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ARS Home » Pacific West Area » Hilo, Hawaii » Daniel K. Inouye U.S. Pacific Basin Agricultural Research Center » Tropical Crop and Commodity Protection Research » Research » Publications at this Location » Publication #373512

Research Project: Detection, Control and Area-wide Management of Fruit Flies and Other Quarantine Pests of Tropical/Subtropical Crops

Location: Tropical Crop and Commodity Protection Research

Title: Synergistic and additive interactions among components of food-based baits underlie female fruit fly attraction

item PINERO, JAIME - University Of Massachusetts, Amherst
item Souder, Steven
item VARGAS, ROGER - Former ARS Employee

Submitted to: Entomologia Experimentalis et Applicata
Publication Type: Peer Reviewed Journal
Publication Acceptance Date: 12/20/2019
Publication Date: N/A
Citation: N/A

Interpretive Summary: The Mediterranean fruit fly, Ceratitis capitata, oriental fruit fly, Bactrocera dorsalis, and melon fly, B. cucurbitae are serious insect pests threatening agriculture worldwide. Monitoring and control of fruit flies around the globe have relied on the application of food-based baits. This tactic targets both male and female fruit flies with the latter being slightly higher in percentage. The tactic is based on their need for sugar and protein which is required for development, survival, and egg production in female flies. Key to the development of attractive lures and baits is the determination of the types of interactions existing among bait components. This study conducted with the Agricultural Research Service (ARS), U.S. Department of Agriculture, Daniel K. Inouye Pacific Basin Agricultural Research Center, Hilo, Hawaii, aimed at establishing the attractiveness of a protein-rich material (trub), protein deficient material (Concord grape juice), and attractant ammonium acetate evaluated singly, to females of three fruit fly species (B. cucurbitae, B. dorsalis, and C. capitata). We also sought to elucidate the type of interactions existing between ammonium acetate vs. Concord grape juice and trub. The results from the present study (1)established a significant attraction of B. cucurbitae, B. dorsalis, and C. capitata females to trub, grape juice, and ammonium acetate when tested singly, and (2) revealed the existence of synergistic interactions among bait components for B. cucurbitae and B. dorsalis, whereas for C. capitata additive effects were noted for all evaluations. These results increase our understanding of female B. cucurbitae, B. dorsalis, and C. capitata foraging behavior in response to protein-rich (trub) and protein deficient (grape juice) materials, and the specific ways these low- and high-attractiveness materials interact with ammonium acetate. The contribution of ammonium acetate in fruit fly attraction should be greater for comparatively low attractiveness materials and should be less relevant for comparatively high-attractiveness materials. Our findings improve the understanding and efficacy of semiochemicals used for integrated pest management of fruit flies, and the development of low-cost technologies for stakeholders and farmers when commercially produced baits are expensive or unavailable.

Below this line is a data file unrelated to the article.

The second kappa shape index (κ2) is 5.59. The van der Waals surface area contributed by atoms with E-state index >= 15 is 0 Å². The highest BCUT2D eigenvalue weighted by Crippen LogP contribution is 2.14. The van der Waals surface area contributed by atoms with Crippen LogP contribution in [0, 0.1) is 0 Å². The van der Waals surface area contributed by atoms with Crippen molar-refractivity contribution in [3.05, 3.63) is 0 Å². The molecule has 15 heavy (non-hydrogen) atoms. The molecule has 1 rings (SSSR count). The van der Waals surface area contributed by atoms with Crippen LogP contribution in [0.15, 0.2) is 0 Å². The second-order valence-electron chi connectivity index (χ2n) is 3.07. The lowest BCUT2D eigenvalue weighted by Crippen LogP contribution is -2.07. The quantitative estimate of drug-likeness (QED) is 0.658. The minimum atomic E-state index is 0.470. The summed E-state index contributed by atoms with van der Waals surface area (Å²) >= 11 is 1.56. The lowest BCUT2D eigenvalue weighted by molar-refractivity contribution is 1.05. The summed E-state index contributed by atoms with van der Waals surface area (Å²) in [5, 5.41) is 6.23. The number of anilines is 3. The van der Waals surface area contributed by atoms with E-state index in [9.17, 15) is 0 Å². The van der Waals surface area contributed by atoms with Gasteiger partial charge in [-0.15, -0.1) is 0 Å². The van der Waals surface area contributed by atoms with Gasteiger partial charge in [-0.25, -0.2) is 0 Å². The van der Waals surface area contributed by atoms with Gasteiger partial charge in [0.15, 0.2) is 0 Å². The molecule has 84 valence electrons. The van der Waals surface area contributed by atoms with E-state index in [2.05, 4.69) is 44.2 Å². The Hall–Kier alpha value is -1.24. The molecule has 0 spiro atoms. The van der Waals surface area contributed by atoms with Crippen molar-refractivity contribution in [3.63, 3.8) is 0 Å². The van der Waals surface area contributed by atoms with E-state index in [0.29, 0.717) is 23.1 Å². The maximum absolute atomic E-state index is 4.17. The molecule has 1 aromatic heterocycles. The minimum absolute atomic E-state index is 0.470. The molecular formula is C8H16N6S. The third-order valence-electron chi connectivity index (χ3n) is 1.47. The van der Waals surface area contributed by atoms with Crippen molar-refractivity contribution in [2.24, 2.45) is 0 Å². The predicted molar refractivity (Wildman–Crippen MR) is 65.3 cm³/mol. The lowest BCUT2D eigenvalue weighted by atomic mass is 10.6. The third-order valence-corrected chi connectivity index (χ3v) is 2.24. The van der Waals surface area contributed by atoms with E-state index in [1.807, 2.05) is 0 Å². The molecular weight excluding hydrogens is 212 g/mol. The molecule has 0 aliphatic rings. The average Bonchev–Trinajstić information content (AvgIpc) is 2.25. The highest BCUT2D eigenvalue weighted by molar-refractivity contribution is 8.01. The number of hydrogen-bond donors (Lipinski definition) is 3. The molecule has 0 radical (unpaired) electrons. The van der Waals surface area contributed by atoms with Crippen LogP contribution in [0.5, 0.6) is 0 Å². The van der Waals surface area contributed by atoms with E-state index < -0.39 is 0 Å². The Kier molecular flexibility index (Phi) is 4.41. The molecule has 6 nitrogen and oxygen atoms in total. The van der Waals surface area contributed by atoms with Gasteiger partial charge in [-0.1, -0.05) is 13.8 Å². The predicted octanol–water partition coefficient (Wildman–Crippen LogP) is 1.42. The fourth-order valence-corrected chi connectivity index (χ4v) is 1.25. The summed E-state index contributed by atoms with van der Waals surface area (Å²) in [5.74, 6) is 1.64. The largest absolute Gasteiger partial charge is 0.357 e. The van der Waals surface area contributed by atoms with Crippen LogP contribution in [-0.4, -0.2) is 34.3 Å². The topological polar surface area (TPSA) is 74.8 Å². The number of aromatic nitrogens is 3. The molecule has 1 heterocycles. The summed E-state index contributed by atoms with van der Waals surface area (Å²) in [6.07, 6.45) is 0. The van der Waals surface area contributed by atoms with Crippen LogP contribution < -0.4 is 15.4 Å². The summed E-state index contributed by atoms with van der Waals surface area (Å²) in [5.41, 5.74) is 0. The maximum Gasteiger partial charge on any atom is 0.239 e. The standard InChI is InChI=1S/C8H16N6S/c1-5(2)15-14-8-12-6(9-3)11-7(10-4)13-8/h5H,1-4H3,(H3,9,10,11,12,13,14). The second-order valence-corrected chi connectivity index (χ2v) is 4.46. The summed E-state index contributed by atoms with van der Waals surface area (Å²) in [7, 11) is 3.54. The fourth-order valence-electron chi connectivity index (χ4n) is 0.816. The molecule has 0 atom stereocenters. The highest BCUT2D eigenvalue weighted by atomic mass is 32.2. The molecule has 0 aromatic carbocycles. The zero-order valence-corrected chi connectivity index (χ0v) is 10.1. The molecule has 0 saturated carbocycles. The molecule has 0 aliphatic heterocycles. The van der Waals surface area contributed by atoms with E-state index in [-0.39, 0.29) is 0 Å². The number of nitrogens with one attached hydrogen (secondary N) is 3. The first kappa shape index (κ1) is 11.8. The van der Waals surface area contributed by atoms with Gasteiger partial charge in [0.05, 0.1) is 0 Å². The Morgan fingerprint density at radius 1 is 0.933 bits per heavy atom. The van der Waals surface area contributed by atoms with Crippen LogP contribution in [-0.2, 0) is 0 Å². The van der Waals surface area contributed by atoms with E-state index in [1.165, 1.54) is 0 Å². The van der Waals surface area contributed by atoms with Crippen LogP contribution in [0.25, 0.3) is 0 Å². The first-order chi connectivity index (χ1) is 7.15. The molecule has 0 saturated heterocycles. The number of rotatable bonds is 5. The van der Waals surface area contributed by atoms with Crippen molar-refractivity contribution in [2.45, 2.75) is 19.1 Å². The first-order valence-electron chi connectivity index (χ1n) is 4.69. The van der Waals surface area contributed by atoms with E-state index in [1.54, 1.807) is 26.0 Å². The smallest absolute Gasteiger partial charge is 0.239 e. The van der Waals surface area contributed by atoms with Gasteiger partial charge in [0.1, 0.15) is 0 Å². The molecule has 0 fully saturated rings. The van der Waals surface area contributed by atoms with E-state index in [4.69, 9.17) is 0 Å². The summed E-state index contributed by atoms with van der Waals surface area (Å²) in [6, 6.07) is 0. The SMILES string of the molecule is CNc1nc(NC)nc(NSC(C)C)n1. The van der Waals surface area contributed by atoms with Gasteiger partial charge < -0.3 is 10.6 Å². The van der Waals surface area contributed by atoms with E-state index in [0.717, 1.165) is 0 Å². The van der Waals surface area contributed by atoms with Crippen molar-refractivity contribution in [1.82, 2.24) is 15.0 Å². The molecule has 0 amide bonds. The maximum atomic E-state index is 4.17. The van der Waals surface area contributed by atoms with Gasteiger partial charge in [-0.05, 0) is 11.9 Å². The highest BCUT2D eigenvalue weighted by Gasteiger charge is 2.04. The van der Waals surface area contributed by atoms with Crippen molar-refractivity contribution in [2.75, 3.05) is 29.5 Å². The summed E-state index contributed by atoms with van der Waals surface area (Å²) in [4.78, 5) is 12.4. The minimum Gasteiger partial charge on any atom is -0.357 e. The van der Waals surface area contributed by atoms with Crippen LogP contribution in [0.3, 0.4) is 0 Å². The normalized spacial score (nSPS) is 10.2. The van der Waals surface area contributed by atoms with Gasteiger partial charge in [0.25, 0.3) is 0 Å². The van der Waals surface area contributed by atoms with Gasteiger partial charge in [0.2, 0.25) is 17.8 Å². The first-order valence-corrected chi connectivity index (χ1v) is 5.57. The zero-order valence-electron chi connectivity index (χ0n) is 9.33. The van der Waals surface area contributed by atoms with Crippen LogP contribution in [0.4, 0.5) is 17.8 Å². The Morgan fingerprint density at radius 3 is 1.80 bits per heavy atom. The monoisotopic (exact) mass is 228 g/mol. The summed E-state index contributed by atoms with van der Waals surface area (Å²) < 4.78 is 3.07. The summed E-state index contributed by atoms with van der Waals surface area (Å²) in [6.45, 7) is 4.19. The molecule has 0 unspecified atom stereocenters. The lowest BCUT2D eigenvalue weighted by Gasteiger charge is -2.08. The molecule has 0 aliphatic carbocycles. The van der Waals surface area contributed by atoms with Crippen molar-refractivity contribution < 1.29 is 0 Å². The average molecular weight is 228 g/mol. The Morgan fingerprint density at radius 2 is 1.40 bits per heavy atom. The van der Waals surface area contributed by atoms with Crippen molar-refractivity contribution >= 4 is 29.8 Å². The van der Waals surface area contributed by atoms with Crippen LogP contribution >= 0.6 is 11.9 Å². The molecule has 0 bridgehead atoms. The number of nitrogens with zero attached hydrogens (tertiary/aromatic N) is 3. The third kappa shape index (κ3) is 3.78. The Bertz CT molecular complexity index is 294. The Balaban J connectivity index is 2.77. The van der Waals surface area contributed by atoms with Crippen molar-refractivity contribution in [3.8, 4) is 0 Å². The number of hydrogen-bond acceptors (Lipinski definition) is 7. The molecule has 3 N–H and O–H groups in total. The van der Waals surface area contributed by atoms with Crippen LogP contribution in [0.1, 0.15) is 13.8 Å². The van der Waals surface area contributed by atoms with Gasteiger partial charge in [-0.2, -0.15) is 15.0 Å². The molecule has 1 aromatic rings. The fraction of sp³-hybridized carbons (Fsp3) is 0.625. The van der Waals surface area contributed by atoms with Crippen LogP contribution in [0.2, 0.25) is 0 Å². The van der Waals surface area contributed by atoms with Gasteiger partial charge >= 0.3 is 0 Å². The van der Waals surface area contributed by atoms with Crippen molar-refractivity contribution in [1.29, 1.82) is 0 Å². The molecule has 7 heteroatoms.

Technical Abstract: Attraction of tephritid fruit flies to some food sources can be enhanced by the presence of ammonia derivatives, compounds that are perceived as volatile cues for protein-rich food sources. Using a comparative approach, we (1) evaluated the behavioral responses of females of three invasive fruit fly species, Bactrocera (Zeugodacus) cucurbitae (Coquillett), Bactrocera dorsalis (Hendel), and Ceratitis capitata (Wiedemann) (all Diptera: Tephritidae) to trub (a protein-rich waste brewer’s yeast product generated during the production of beer), Concord grape juice (a protein-deficient material), and ammonium acetate, and (2) identified synergistic and additive interactions between low- and high attractiveness materials and ammonium acetate. We established the attractiveness of fresh trub, grape juice, and ammonium acetate when tested singly to females of all three fly species. Although ammonium acetate did not enhance significantly the response of females of any species to fresh trub, the most attractive material, ammonium acetate, did significantly enhance females’ level of response to aged trub (a comparatively less attractive material) and to grape juice. Our research found a synergistic interaction between diluted grape juice and ammonium acetate for B. cucurbitae, as well as between aged trub and ammonium acetate for B. dorsalis. For C. capitata, additive effects among food attractants and ammonium acetate were identified. Our findings increase our understanding of fruit fly female olfactory-driven behavior in response to food-based materials and the extent to which ammonium acetatemodulates female response to protein-rich and protein-deficient materials.